August 19, 2022 | By: Jordan Strickler
Lexington, Ky.

Michael Goodin was an integral faculty member of the University of Kentucky College of Agriculture, Food and Environment for nearly two decades before his sudden passing in 2020. To honor Goodin’s legacy, his colleagues and former students will host a ceremony Aug. 29 for the UK campus community to dedicate the Dr. Michael M. Goodin Center for Agricultural Fluorescence-Microscopy Experimentation and Biological Imaging. The center, which houses a confocal microscope that Goodin worked tirelessly to obtain, will transform plant and animal research. 

Goodin taught a wide variety of graduate and undergraduate courses in plant pathology and agricultural biotechnology, and held several key administrative positions in the agricultural and medical biotechnology program.  

“Hundreds of students enrolled in his classes affectionately called him ‘Dr. G.’ and he took great pride in broadening students' horizons through sharing stories from his travels, explorations of his photo journals and discussions based on his popular science blog “The Green Orange Café,said assistant professor Lou Hirsch, Goodin’s colleague in the Department of Plant Pathology. “On his blog, he published thought-provoking essays that drew important connections between science and other aspects of life. 

The Jamaican-born researcher was an internationally respected expert on virus diseases in plants. Goodin used viral proteins tagged with fluorescent proteins and the model plant Nicotiana benthamiana to understand more about how viruses manipulate their hosts and produce disease symptoms. He was particularly interested in viral proteins that target the plant nucleus and how those proteins engineer the plant for susceptibility. Through his work, he created tools that scientists now use worldwide to study how viral proteins and plant proteins interact at the molecular level.  

One of his most notable contributions to the university was his work in bringing confocal microscopes to CAFE and providing training in their use. The confocal microscope has an optical system based on lasers and pinholes that filters out the background outside the focal plane. This makes it possible to get highly detailed images of different parts of a three-dimensional specimen and dramatically increases the scope of the college’s research in diseases and the development of crops and livestock. 

“Confocal microscopes allow the researcher to get a good view of what's happening inside of living cells,” said Lisa Vaillancourt, plant pathology professor and Goodin’s colleague. “For example, we can label different proteins with fluorescent markers and then track them in the cells. Using this microscope, you can get a very detailed view of how those individual proteins interact, where they're going and what they're doing while the plant or animal tissue is growing or responding to its environment. Confocal microscopy is an essential tool for modern biotechnology and cell biology relevant to agricultural research.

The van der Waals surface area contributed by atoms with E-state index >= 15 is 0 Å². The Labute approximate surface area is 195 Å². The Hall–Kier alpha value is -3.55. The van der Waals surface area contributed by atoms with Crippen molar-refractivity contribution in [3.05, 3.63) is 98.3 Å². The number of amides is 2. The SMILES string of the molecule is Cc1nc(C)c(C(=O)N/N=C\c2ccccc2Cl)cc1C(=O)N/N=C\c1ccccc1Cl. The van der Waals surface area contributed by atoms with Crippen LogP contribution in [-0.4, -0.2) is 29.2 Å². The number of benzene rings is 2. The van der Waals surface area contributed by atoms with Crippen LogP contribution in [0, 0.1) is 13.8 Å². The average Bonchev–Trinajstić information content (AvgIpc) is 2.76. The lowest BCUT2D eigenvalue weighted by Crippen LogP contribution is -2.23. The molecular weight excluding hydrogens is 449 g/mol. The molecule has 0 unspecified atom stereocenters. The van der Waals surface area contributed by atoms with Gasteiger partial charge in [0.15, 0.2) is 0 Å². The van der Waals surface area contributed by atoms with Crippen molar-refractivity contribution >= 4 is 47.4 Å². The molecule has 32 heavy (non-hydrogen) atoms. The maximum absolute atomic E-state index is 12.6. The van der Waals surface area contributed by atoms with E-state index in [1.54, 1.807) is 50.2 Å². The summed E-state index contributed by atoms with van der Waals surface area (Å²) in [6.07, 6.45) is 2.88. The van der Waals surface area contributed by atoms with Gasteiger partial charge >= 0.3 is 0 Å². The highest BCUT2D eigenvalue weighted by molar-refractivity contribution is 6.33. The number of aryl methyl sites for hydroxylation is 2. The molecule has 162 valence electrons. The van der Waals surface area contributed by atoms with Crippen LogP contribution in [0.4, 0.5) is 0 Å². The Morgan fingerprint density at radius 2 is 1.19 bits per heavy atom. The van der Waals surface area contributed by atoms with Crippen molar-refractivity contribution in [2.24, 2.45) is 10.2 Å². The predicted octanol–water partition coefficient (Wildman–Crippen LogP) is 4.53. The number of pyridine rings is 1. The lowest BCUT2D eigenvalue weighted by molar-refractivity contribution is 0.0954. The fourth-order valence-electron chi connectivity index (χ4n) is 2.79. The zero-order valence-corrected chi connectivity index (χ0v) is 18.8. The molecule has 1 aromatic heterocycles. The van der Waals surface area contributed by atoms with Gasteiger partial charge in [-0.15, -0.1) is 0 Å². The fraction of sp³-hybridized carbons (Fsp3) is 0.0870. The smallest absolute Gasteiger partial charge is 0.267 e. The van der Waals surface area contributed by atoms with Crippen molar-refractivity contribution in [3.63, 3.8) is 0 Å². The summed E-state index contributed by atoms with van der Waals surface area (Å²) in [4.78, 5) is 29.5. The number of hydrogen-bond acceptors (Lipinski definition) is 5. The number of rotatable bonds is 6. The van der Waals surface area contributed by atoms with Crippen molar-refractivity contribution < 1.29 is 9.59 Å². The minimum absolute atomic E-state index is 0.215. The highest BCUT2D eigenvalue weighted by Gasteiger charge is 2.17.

Before Goodin came to UK, we didn’t have a confocal facility or special expertise with confocal microscopy in the college,” Vaillancourt said. “He was really at the cutting edge of bringing this technology to our college and furthering our ability to do research. His efforts directly translated into millions of dollars in funding for the college, through access of himself and other researchers to this technology. 

Goodin also taught students to use confocal microscopy through worldwide workshops, including in Brazil, Indonesia and Korea. 

Among his many other interests, food and coffee were at the top of the list. He established weekly online coffee hours with undergraduates to help them process the pandemic's stresses and started a coffee-focused class accompanied by guided tastings of rare coffees. His colleagues said he took great pride in an undergraduate coffee club engaged in thoughtful discussion and that he recognized the value of different perspectives, furthering students’ understanding of the world beyond the university. 

“Food and coffee were his passion,” Vaillancourt said. “For him, coffee could be a metaphor for almost everything. He could discuss any topic in relation to coffee. He loved to cook, eat and talk about foods from around the world and various cultures. He fed people constantly. He was very generous that way. Between his ability to introduce ground-breaking technology to the college and his selflessness and willingness to share so freely with his students, colleagues and friends, he is very much missed.” 

CAFE will unveil the confocal microscopy center at a ceremony on Aug. 29 including two presentations by his former students, Kathleen Martin and Anna Whitfield, beginning at 3 p.m. ET in the Plant Science Building’s Cameron Williams Lecture Hall.  

Contact: 

Lisa Vaillancourt, vaillan@uky.edu

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